Career Projections 2010by David Gassko
February 03, 2010
A couple years ago, I created a system that predicted career statistics for major league players, debuting it in the 2008 THT Season Preview. I published updated projections in last year’s Season Preview, but this year we’re moving the Season Preview to an online format (more about that very soon!), so I get to share the predictions with all of you this time around. The danger, of course, is that people take this too seriously, so please remember: We’re just trying to have some fun. The error margins around all of these predictions are huge, so please, take them all with a grain of salt.
Still, with that said, I think my system does a very nice job of predicting a player’s career numbers based on just a few simple inputs. It’s much like the Favorite Toy, but a little more rigorous, and as I argued in the Season Preview 2008, more accurate as well. Anyway, here’s a quick run-down on the how the system works, taken straight from the pages of the Season Preview 2008:
First, I put together a database of all major league players who debuted after World War II and retired by 2006. I then found every string of three consecutive seasons for every hitter in my database and every string of two consecutive seasons for every pitcher (as a third season proved to be unnecessary). I grouped the players by age and found how many home runs, hits, or wins they had remaining in their career at a given age. Then I ran a regression trying to predict that number based on the number of hits, home runs, or wins they had in the previous few seasons. For very young or old players, only more recent seasons proved to be significant, so that’s all I used. Players younger than 20 or older than 40 in their most recent season were excluded because of the minuscule sample sizes.
Here’s an example of how the system works. A 28-year-old player’s remaining home runs can be projected by multiplying his home runs in the most recent season by 3.475; the year before that by 1.239; and the year before that by 0.939. So Adam Dunn, who will have a seasonal age of 28 in 2008 and has hit 40 home runs each of the past three seasons, is projected to hit 3.475*40 + 1.239*40 + 0.939*40 = 226 home runs in the rest of his career. With 238 career home runs already to his credit, the system projects that he will hit 464 career home runs. The Favorite Toy, meanwhile, predicts 526 home runs, while Frey’s system projects 437.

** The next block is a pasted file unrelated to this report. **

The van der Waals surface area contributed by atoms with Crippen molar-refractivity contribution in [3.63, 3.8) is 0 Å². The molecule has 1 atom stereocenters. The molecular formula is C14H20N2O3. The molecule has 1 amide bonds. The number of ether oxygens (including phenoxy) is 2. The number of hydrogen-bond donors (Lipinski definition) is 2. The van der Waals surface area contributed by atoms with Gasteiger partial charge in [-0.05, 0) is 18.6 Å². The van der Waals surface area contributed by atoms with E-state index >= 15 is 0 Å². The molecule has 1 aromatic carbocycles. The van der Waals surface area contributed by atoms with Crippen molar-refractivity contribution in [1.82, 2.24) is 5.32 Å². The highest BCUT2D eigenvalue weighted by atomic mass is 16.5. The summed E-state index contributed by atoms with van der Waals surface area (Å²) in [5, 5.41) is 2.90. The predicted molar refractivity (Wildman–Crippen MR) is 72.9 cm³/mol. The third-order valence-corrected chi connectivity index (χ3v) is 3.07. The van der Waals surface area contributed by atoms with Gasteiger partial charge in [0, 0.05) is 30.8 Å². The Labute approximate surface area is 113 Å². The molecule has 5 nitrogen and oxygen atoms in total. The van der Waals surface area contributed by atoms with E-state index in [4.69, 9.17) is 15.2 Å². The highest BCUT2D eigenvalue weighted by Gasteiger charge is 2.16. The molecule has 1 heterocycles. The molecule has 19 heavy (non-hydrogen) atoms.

But just projecting career home run totals is kind of boring. If Dunn ends up with 400 some-odd home runs, he will go down as a very good home run hitter, but nothing more, Dave Kingman with more walks. What we really want to know are Dunn’s odds of hitting some historic number, say 500 home runs or even 763. Luckily, statistics provide us with a simple way of estimating that, the standard error, which is what news organizations use to give you the margin of error associated with their polls.* In Dunn’s case, the standard error is around 111 home runs, meaning that he would have to finish only about a third of standard deviation away from his projection to hit 500 career home runs, but 2.7 standard deviations away to hit 763. In plain English, that translates to a 38 percent chance of hitting 500 home runs, but less than a 4 percent chance of breaking Barry Bonds’ all-time record.
* For those who care about the statistical details: I could not use a general standard error because the estimates exhibited heteroskedasticity, which is an increase in error bars as the predictions get bigger. I tried a few well-known statistical methods for dealing with the issue, but it persisted, so I settled on a kind of ad-hoc solution, using regression analysis to project the standard errors at various prediction levels. So as the total number of home runs, hits, or wins remaining goes up, so do the error bars.